Polio infection can often lead to orthopedic complications such as arthritis, osteoporosis, muscle weakness, skeletal deformation, and chronic instability of the joints. The purpose of this study was to assess the outcomes and associated complications of arthroplasty in shoulders with sequelae of poliomyelitis. Seven patients (average age, 70 years) were treated between 1976 and 2013 with shoulder arthroplasty for the sequelae of polio. One patient underwent reverse shoulder arthroplasty, 2 had a hemiarthroplasty, and 4 had total shoulder arthroplasty. Average follow-up was 87 months. Outcome measures included pain, range of motion, and postoperative modified Neer ratings. Overall pain scores improved from 5 to 1.6 points (on a 5-point scale) after shoulder arthroplasty. Six shoulders had no or mild pain at latest follow-up, and 6 shoulders rated the result as much better or better. Mean shoulder elevation improved from 72° to 129°, and external rotation improved from 11° to 56°. Average strength in elevation decreased from 3.9 to 3.4 postoperatively, and external rotation strength decreased from 3.9 to 3.3. This, however, did not reach significance. Evidence of muscle imbalance with radiographic instability was found in 4 shoulders that demonstrated superior subluxation, anterior subluxation, or both. This remained asymptomatic. No shoulder required revision or reoperation. Shoulder arthroplasty provides significant pain relief and improved motion in patients with sequelae of poliomyelitis. Muscle weakness may be responsible for postoperative instability, and careful selection of the patient with good upper extremity muscles must be made. Copyright © 2016 Journal of Shoulder and Elbow Surgery Board of Trustees. Published by Elsevier Inc. All rights reserved.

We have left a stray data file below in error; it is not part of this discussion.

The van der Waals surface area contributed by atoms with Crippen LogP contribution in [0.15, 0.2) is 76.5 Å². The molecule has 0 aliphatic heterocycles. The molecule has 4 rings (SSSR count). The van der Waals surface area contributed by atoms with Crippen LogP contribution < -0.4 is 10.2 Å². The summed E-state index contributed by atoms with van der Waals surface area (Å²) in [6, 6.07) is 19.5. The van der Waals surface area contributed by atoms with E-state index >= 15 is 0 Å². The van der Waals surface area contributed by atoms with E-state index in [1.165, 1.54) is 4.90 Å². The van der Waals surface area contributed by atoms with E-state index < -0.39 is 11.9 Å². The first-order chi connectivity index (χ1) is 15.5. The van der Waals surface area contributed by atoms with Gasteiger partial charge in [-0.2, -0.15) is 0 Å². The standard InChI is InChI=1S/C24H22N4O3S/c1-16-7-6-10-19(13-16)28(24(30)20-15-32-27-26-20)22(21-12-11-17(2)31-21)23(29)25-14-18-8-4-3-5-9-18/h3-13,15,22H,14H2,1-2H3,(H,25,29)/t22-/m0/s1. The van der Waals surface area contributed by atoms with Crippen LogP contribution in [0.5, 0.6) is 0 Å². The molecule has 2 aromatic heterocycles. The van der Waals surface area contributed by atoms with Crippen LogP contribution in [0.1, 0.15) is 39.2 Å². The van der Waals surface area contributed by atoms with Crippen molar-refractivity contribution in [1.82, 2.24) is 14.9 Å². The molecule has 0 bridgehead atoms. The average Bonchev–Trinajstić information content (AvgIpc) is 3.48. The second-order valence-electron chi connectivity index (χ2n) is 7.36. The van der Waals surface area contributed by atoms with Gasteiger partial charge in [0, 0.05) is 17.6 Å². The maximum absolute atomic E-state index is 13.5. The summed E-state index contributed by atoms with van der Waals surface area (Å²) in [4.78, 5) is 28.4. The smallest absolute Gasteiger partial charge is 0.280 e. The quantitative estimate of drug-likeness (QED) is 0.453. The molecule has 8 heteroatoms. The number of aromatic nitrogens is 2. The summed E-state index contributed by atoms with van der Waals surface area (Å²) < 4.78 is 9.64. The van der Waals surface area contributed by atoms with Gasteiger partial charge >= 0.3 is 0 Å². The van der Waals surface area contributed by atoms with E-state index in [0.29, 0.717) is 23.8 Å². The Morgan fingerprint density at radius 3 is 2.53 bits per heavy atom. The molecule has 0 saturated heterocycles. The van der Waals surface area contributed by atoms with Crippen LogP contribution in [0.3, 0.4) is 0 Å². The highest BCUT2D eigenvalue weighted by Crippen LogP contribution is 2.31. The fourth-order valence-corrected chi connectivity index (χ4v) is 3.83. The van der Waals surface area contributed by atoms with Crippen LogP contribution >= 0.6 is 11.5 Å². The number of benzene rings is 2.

De Giorgi, Silvana; Garofalo, Raffaele; Tafuri, Silvio; Cesari, Eugenio; Rose, Giacomo Delle; Castagna, Alessandro